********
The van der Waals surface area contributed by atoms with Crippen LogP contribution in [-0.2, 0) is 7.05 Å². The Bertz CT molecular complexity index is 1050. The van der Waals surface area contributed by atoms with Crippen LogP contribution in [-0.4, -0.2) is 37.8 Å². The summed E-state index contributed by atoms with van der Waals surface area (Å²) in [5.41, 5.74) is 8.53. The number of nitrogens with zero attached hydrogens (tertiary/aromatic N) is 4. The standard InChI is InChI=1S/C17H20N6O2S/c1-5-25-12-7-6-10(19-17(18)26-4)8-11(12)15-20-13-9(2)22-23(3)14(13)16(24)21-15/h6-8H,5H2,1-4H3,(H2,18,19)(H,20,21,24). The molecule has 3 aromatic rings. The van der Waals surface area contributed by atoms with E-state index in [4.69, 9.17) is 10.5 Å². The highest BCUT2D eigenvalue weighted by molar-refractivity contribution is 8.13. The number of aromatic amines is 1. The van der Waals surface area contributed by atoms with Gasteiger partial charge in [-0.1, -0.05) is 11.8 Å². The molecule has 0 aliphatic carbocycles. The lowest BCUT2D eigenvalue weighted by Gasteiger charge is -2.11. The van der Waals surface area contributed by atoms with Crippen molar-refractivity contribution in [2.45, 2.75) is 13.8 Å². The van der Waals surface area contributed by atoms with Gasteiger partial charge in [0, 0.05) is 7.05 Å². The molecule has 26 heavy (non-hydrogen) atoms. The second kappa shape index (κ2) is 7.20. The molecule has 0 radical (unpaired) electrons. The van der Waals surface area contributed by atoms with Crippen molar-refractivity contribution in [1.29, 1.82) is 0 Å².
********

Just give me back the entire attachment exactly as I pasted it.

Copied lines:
The van der Waals surface area contributed by atoms with Crippen LogP contribution in [-0.2, 0) is 7.05 Å². The Bertz CT molecular complexity index is 1050. The van der Waals surface area contributed by atoms with Crippen LogP contribution in [-0.4, -0.2) is 37.8 Å². The summed E-state index contributed by atoms with van der Waals surface area (Å²) in [5.41, 5.74) is 8.53. The number of nitrogens with zero attached hydrogens (tertiary/aromatic N) is 4. The standard InChI is InChI=1S/C17H20N6O2S/c1-5-25-12-7-6-10(19-17(18)26-4)8-11(12)15-20-13-9(2)22-23(3)14(13)16(24)21-15/h6-8H,5H2,1-4H3,(H2,18,19)(H,20,21,24). The molecule has 3 aromatic rings. The van der Waals surface area contributed by atoms with E-state index in [4.69, 9.17) is 10.5 Å². The highest BCUT2D eigenvalue weighted by molar-refractivity contribution is 8.13. The number of aromatic amines is 1. The van der Waals surface area contributed by atoms with Gasteiger partial charge in [-0.1, -0.05) is 11.8 Å². The molecule has 0 aliphatic carbocycles. The lowest BCUT2D eigenvalue weighted by Gasteiger charge is -2.11. The van der Waals surface area contributed by atoms with Crippen molar-refractivity contribution in [2.45, 2.75) is 13.8 Å². The van der Waals surface area contributed by atoms with Gasteiger partial charge in [0, 0.05) is 7.05 Å². The molecule has 26 heavy (non-hydrogen) atoms. The second kappa shape index (κ2) is 7.20. The molecule has 0 radical (unpaired) electrons. The van der Waals surface area contributed by atoms with Crippen molar-refractivity contribution in [1.29, 1.82) is 0 Å².